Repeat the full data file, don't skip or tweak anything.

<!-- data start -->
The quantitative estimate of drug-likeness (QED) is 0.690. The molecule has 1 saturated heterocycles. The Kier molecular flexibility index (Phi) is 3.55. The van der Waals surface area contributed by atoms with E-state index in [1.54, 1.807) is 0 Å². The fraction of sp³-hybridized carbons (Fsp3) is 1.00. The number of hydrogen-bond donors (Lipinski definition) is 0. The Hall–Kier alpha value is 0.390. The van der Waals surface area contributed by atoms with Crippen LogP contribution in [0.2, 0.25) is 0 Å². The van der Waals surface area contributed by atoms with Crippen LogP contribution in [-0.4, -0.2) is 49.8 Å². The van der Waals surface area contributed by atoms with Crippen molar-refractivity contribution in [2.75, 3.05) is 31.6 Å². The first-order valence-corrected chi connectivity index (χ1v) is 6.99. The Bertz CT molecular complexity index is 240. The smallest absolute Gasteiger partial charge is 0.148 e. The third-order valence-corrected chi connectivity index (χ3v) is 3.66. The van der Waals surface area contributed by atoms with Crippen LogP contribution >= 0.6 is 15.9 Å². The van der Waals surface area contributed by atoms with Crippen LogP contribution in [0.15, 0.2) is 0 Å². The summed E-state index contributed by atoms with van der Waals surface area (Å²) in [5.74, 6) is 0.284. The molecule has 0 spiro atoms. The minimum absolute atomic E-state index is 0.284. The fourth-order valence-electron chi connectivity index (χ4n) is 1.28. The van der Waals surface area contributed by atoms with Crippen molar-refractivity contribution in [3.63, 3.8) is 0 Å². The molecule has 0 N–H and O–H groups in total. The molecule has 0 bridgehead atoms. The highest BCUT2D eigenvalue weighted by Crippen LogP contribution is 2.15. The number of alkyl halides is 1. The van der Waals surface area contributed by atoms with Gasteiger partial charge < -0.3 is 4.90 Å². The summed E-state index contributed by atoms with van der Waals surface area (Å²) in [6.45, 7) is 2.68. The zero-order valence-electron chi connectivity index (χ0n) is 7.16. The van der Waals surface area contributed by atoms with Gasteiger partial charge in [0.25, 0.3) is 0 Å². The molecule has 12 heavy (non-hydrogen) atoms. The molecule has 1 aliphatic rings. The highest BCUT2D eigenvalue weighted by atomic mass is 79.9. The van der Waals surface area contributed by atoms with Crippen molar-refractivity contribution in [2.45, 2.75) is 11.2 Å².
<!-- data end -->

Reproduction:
The quantitative estimate of drug-likeness (QED) is 0.690. The molecule has 1 saturated heterocycles. The Kier molecular flexibility index (Phi) is 3.55. The van der Waals surface area contributed by atoms with E-state index in [1.54, 1.807) is 0 Å². The fraction of sp³-hybridized carbons (Fsp3) is 1.00. The number of hydrogen-bond donors (Lipinski definition) is 0. The Hall–Kier alpha value is 0.390. The van der Waals surface area contributed by atoms with Crippen LogP contribution in [0.2, 0.25) is 0 Å². The van der Waals surface area contributed by atoms with Crippen LogP contribution in [-0.4, -0.2) is 49.8 Å². The van der Waals surface area contributed by atoms with Crippen molar-refractivity contribution in [2.75, 3.05) is 31.6 Å². The first-order valence-corrected chi connectivity index (χ1v) is 6.99. The Bertz CT molecular complexity index is 240. The smallest absolute Gasteiger partial charge is 0.148 e. The third-order valence-corrected chi connectivity index (χ3v) is 3.66. The van der Waals surface area contributed by atoms with Crippen LogP contribution >= 0.6 is 15.9 Å². The van der Waals surface area contributed by atoms with Crippen LogP contribution in [0.15, 0.2) is 0 Å². The summed E-state index contributed by atoms with van der Waals surface area (Å²) in [5.74, 6) is 0.284. The molecule has 0 spiro atoms. The minimum absolute atomic E-state index is 0.284. The fourth-order valence-electron chi connectivity index (χ4n) is 1.28. The van der Waals surface area contributed by atoms with Crippen molar-refractivity contribution in [3.63, 3.8) is 0 Å². The molecule has 0 N–H and O–H groups in total. The molecule has 0 bridgehead atoms. The highest BCUT2D eigenvalue weighted by Crippen LogP contribution is 2.15. The number of alkyl halides is 1. The van der Waals surface area contributed by atoms with Gasteiger partial charge < -0.3 is 4.90 Å². The summed E-state index contributed by atoms with van der Waals surface area (Å²) in [6.45, 7) is 2.68. The zero-order valence-electron chi connectivity index (χ0n) is 7.16. The van der Waals surface area contributed by atoms with Gasteiger partial charge in [0.25, 0.3) is 0 Å². The molecule has 12 heavy (non-hydrogen) atoms. The molecule has 1 aliphatic rings. The highest BCUT2D eigenvalue weighted by atomic mass is 79.9. The van der Waals surface area contributed by atoms with Crippen molar-refractivity contribution in [2.45, 2.75) is 11.2 Å².